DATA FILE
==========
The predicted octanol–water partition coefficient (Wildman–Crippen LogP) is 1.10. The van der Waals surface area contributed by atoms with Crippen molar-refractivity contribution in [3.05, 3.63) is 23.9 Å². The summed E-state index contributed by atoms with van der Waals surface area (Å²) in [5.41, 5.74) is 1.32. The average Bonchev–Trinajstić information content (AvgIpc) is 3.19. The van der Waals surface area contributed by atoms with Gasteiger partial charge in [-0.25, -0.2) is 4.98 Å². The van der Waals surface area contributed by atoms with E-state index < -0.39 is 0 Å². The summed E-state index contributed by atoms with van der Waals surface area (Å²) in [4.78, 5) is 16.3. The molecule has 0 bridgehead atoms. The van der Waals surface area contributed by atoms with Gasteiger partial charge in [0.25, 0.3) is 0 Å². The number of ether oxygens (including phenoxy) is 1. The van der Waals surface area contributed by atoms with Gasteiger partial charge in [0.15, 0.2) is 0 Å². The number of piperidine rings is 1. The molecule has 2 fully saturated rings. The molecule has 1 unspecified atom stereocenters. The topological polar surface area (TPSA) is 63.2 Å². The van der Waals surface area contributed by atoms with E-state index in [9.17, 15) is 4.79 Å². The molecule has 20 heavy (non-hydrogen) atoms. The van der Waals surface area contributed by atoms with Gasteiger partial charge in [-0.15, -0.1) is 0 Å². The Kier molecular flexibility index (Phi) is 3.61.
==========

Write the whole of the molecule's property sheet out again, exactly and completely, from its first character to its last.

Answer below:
The predicted octanol–water partition coefficient (Wildman–Crippen LogP) is 1.10. The van der Waals surface area contributed by atoms with Crippen molar-refractivity contribution in [3.05, 3.63) is 23.9 Å². The summed E-state index contributed by atoms with van der Waals surface area (Å²) in [5.41, 5.74) is 1.32. The average Bonchev–Trinajstić information content (AvgIpc) is 3.19. The van der Waals surface area contributed by atoms with Gasteiger partial charge in [-0.25, -0.2) is 4.98 Å². The van der Waals surface area contributed by atoms with E-state index < -0.39 is 0 Å². The summed E-state index contributed by atoms with van der Waals surface area (Å²) in [4.78, 5) is 16.3. The molecule has 0 bridgehead atoms. The van der Waals surface area contributed by atoms with Gasteiger partial charge in [0.25, 0.3) is 0 Å². The number of ether oxygens (including phenoxy) is 1. The van der Waals surface area contributed by atoms with Gasteiger partial charge in [0.15, 0.2) is 0 Å². The number of piperidine rings is 1. The molecule has 2 fully saturated rings. The molecule has 1 unspecified atom stereocenters. The topological polar surface area (TPSA) is 63.2 Å². The van der Waals surface area contributed by atoms with E-state index in [9.17, 15) is 4.79 Å². The molecule has 20 heavy (non-hydrogen) atoms. The van der Waals surface area contributed by atoms with Gasteiger partial charge in [-0.15, -0.1) is 0 Å². The Kier molecular flexibility index (Phi) is 3.61.